Marianne is not the first woman Willoughby paid attentions to without any intention of being faithful to. He seduced Colonel Brandon’s ward, Eliza Williams, and then left her, never returning. Willoughby admits, “Her affection for me deserved better treatment, and I often, with great self-reproach, recall the tenderness which, for a very short time, had the power of creating any return. I wish—I heartily wish it had never been.” (Sense and Sensibility, Chapter 44).

In Emma, Frank Churchill pays attentions to Emma Woodhouse that he has no intention of fulfilling—he is in love with and engaged to another. When his engagement becomes known, Emma tells Mr. Knightley, “He has imposed on me, but he has not injured me.” (Emma, Chapter XIII). However, Frank Churchill, notwithstanding how wrongly he acted, never meant to engage Emma’s affections. As Emma says, “He never wished to attach me. It was merely a blind to conceal his real situation with another.—It was his object to blind all about him; and no one, I am sure, could be more effectually blinded than myself—except that I was not blinded—that it was my good fortune—that, in short, I was somehow or other safe from him.” (Emma, Chapter XIII). Frank Churchill writes to his step-mother to explain the circumstances of his secret engagement, and mentions Emma:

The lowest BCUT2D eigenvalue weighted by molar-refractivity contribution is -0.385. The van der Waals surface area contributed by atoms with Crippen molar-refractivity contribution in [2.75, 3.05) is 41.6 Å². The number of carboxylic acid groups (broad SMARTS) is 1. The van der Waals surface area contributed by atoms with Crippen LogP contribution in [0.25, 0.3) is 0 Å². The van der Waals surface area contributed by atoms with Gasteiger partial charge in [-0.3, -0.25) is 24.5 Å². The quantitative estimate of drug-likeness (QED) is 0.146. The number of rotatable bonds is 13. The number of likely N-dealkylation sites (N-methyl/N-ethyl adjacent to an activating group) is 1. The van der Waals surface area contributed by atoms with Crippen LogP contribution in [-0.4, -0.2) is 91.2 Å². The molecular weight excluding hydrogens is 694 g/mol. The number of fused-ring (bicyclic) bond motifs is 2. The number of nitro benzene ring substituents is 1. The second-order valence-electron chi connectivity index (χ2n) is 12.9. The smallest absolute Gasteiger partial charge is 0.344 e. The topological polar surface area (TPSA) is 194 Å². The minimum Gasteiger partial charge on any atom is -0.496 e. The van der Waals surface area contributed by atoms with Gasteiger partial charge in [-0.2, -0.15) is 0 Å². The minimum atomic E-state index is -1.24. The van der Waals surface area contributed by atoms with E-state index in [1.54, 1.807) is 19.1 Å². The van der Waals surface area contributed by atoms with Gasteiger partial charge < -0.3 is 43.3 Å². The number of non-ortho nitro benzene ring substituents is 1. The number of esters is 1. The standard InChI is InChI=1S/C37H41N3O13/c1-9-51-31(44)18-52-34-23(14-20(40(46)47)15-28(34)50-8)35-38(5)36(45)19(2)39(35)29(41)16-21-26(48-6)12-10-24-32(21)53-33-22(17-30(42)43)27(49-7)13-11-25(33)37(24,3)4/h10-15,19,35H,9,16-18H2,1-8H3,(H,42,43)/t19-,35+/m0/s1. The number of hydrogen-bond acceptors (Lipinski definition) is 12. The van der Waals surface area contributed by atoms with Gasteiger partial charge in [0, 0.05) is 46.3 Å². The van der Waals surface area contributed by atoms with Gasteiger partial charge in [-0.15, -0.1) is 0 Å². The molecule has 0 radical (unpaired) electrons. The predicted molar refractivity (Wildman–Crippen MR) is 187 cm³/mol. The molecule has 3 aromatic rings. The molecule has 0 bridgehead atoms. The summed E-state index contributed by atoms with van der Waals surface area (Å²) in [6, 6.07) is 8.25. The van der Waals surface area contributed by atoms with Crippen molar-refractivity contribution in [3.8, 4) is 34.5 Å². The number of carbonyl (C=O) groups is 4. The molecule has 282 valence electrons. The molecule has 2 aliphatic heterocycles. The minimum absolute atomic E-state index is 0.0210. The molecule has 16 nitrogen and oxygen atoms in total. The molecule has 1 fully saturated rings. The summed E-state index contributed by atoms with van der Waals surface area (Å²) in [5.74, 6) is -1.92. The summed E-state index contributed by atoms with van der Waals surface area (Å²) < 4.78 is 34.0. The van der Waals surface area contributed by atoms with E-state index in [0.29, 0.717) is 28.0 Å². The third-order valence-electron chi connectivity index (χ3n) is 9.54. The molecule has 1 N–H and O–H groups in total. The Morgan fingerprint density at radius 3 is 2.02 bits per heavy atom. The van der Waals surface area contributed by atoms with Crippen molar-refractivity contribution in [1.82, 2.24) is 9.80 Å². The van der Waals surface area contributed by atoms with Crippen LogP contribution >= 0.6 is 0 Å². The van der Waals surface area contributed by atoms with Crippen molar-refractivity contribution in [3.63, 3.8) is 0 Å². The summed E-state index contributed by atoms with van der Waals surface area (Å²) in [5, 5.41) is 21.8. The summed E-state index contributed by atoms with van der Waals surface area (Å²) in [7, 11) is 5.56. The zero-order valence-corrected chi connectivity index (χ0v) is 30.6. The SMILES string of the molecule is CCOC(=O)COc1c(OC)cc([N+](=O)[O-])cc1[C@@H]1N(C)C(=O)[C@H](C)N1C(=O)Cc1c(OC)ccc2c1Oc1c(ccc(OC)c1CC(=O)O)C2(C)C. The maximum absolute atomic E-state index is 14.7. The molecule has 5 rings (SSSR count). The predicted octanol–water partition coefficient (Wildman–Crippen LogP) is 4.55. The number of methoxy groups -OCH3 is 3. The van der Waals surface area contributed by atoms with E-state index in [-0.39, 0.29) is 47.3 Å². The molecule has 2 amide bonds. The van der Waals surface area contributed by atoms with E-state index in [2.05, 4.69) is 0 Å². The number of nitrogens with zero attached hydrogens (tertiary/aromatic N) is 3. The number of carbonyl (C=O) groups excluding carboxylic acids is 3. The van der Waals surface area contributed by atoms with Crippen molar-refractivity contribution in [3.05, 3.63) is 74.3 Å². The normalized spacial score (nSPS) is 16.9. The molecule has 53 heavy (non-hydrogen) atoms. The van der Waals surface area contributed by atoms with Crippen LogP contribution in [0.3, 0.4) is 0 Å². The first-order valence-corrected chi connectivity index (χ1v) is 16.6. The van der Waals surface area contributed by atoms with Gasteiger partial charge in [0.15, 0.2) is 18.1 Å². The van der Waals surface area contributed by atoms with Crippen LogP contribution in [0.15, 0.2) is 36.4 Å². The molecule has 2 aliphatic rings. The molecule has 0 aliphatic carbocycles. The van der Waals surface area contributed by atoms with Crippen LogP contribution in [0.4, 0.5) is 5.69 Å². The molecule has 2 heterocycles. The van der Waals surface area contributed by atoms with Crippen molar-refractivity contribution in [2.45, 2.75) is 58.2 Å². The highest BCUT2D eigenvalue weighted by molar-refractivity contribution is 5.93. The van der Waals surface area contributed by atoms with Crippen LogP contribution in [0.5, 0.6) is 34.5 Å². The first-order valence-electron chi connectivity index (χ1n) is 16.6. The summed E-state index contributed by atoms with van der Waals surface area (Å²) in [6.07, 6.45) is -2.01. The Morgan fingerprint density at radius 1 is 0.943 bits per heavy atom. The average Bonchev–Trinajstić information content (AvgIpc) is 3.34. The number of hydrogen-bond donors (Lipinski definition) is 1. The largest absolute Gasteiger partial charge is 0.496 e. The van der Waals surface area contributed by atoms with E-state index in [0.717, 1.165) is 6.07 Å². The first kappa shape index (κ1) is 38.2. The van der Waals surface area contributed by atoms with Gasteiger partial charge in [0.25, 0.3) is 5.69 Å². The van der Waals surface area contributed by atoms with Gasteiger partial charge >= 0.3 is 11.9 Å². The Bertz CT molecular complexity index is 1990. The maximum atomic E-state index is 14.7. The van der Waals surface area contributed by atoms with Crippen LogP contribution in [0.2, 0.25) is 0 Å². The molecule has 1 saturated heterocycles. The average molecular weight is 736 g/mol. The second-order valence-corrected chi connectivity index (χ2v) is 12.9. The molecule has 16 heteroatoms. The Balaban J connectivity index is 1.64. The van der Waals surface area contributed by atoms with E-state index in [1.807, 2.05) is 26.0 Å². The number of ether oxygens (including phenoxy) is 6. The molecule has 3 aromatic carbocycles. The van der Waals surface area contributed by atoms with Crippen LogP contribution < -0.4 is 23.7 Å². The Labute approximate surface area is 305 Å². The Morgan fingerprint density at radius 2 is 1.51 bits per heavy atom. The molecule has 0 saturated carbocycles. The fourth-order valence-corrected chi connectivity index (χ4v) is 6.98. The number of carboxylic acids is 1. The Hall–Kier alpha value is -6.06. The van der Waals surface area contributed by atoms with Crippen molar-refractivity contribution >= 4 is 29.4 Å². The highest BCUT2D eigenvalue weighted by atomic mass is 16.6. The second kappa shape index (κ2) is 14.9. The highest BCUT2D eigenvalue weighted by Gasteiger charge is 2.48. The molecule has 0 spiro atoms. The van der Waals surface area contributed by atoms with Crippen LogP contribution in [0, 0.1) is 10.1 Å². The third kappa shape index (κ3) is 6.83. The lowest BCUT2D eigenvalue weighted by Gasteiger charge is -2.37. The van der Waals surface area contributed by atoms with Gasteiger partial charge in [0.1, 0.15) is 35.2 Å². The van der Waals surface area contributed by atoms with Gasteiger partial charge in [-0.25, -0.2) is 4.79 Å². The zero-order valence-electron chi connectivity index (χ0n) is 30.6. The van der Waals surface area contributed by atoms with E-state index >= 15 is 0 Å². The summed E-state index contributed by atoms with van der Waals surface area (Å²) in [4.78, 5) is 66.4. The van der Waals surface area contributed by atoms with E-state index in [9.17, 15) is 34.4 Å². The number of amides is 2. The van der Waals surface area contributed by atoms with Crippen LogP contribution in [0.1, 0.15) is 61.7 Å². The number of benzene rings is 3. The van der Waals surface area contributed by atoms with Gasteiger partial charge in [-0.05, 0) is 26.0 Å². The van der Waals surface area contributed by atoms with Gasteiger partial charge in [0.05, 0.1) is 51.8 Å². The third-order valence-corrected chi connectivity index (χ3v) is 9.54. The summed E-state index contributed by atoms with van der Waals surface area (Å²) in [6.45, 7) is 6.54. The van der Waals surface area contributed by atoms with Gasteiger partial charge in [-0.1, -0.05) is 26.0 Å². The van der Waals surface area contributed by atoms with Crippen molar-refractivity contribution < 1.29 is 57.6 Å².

“With the greatest respect, and the warmest friendship, do I mention Miss Woodhouse; my father perhaps will think I ought to add, with the deepest humiliation.— A few words which dropped from him yesterday spoke his opinion, and some censure I acknowledge myself liable to.—My behaviour to Miss Woodhouse indicated, I believe, more than it ought.— In order to assist a concealment so essential to me, I was led on to make more than an allowable use of the sort of intimacy into which we were immediately thrown.—I cannot deny that Miss Woodhouse was my ostensible object—but I am sure you will believe the declaration, that had I not been convinced of her indifference, I would not have been induced by any selfish views to go on.— Amiable and delightful as Miss Woodhouse is, she never gave me the idea of a young woman likely to be attached; and that she was perfectly free from any tendency to being attached to me, was as much my conviction as my wish.—She received my attentions with an easy, friendly, goodhumoured playfulness, which exactly suited me. We seemed to understand each other. From our relative situation, those attentions were her due, and were felt to be so.—Whether Miss Woodhouse began really to understand me before the expiration of that fortnight, I cannot say;—when I called to take leave of her, I remember that I was within a moment of confessing the truth, and I then fancied she was not without suspicion; but I have no doubt of her having since detected me, at least in some degree.— She may not have surmised the whole, but her quickness must have penetrated a part. I cannot doubt it. You will find, whenever the subject becomes freed from its present restraints, that it did not take her wholly by surprize. She frequently gave me hints of it. I remember her telling me at the ball, that I owed Mrs. Elton gratitude for her attentions to Miss Fairfax.— I hope this history of my conduct towards her will be admitted by you and my father as great extenuation of what you saw amiss. While you considered me as having sinned against Emma Woodhouse, I could deserve nothing from either. Acquit me here, and procure for me, when it is allowable, the acquittal and good wishes of that said Emma Woodhouse, whom I regard with so much brotherly affection, as to long to have her as deeply and as happily in love as myself.” (Emma, Chapter XIV).